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This beginner's blog looks at why machine learning is primarily written in Python.

This is the second part in a beginner-to-beginner blog series, a series from a developer new to artificial intelligence and machine learning to other beginners seeking to learn more about artificial intelligence.

The very first line of code I ever wrote was a classic print (“Hello, World!”) in Python. While it was a new and difficult frontier to me then, I look back now knowing a few more languages and am still grateful Python was my first. It is a simple and elegant language that allowed me to use it to do what I wanted relatively quickly. As my interests in programming expanded to machine learning (ML), I was both surprised and pleased to realize ML is primarily done in Python. However, the reasons behind the popularity of Python were not immediately obvious to me. What exactly about Python makes it one of the best options for a system to learn from data and identify existing patterns, the goal of machine learning?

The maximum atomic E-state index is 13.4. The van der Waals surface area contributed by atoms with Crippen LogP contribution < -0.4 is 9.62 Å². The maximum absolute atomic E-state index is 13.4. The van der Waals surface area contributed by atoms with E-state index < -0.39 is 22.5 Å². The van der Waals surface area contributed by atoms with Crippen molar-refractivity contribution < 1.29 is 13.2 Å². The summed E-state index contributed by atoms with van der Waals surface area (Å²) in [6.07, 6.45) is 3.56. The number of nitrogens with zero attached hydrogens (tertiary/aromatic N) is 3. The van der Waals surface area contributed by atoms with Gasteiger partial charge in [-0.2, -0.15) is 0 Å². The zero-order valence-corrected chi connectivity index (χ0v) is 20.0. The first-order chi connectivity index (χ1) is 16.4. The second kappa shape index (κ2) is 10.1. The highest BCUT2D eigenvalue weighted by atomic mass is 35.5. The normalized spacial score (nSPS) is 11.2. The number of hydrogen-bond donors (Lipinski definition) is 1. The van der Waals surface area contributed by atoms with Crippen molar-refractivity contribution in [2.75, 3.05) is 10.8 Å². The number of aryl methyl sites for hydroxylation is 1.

Python is known as a high-level, extremely readable language especially friendly for beginners. It is consistent in syntax that is helpful for people learning the language in both reading others’ code and writing their own. In fact, the “Zen of Python,” a document summarizing the core philosophies of the language, emphasizes these principles.

Zen of Python figure

Why does this simplicity lend itself well to ML? Because the algorithms and calculations needed for implementation are complex, and it’s unnecessary and inefficient to add further complexities with the actual language used. The threshold for learning is lower so programmers can more quickly explore and try out their code. Furthermore, collaboration can be much easier.


Not only has the syntax been praised for its simplicity but also for being described as “math-like.” It has been noted that the semantic presentation is similar to many mathematical concepts, which lends itself well to the math necessary for ML.

Open source